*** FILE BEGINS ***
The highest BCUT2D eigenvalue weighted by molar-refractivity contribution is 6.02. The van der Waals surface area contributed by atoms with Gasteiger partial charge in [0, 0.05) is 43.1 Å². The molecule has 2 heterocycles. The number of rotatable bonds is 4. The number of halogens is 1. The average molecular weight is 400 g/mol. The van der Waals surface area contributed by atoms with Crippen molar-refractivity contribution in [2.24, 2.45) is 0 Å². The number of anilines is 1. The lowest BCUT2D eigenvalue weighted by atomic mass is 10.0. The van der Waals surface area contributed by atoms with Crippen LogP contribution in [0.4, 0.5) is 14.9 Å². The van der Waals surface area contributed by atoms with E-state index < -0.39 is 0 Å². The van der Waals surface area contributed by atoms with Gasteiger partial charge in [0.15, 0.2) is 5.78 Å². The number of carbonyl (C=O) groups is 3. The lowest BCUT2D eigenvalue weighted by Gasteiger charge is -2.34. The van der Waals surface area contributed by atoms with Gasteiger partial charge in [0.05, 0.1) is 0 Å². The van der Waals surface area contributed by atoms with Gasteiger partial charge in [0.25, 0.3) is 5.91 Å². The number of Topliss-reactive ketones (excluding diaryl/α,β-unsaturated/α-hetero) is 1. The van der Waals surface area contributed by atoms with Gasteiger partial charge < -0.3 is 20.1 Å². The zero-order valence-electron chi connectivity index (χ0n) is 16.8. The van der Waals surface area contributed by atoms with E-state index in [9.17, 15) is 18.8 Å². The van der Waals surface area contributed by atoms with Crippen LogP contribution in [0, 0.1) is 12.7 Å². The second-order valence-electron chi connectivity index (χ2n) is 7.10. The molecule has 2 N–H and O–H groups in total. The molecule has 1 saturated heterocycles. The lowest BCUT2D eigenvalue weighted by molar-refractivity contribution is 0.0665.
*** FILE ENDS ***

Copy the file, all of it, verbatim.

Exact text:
The highest BCUT2D eigenvalue weighted by molar-refractivity contribution is 6.02. The van der Waals surface area contributed by atoms with Gasteiger partial charge in [0, 0.05) is 43.1 Å². The molecule has 2 heterocycles. The number of rotatable bonds is 4. The number of halogens is 1. The average molecular weight is 400 g/mol. The van der Waals surface area contributed by atoms with Crippen molar-refractivity contribution in [2.24, 2.45) is 0 Å². The number of anilines is 1. The lowest BCUT2D eigenvalue weighted by atomic mass is 10.0. The van der Waals surface area contributed by atoms with Crippen LogP contribution in [0.4, 0.5) is 14.9 Å². The van der Waals surface area contributed by atoms with E-state index < -0.39 is 0 Å². The van der Waals surface area contributed by atoms with Gasteiger partial charge in [0.15, 0.2) is 5.78 Å². The number of carbonyl (C=O) groups is 3. The lowest BCUT2D eigenvalue weighted by Gasteiger charge is -2.34. The van der Waals surface area contributed by atoms with Gasteiger partial charge in [0.05, 0.1) is 0 Å². The van der Waals surface area contributed by atoms with Gasteiger partial charge in [0.25, 0.3) is 5.91 Å². The number of Topliss-reactive ketones (excluding diaryl/α,β-unsaturated/α-hetero) is 1. The van der Waals surface area contributed by atoms with Gasteiger partial charge < -0.3 is 20.1 Å². The zero-order valence-electron chi connectivity index (χ0n) is 16.8. The van der Waals surface area contributed by atoms with E-state index in [9.17, 15) is 18.8 Å². The van der Waals surface area contributed by atoms with Crippen LogP contribution in [0, 0.1) is 12.7 Å². The second-order valence-electron chi connectivity index (χ2n) is 7.10. The molecule has 2 N–H and O–H groups in total. The molecule has 1 saturated heterocycles. The lowest BCUT2D eigenvalue weighted by molar-refractivity contribution is 0.0665.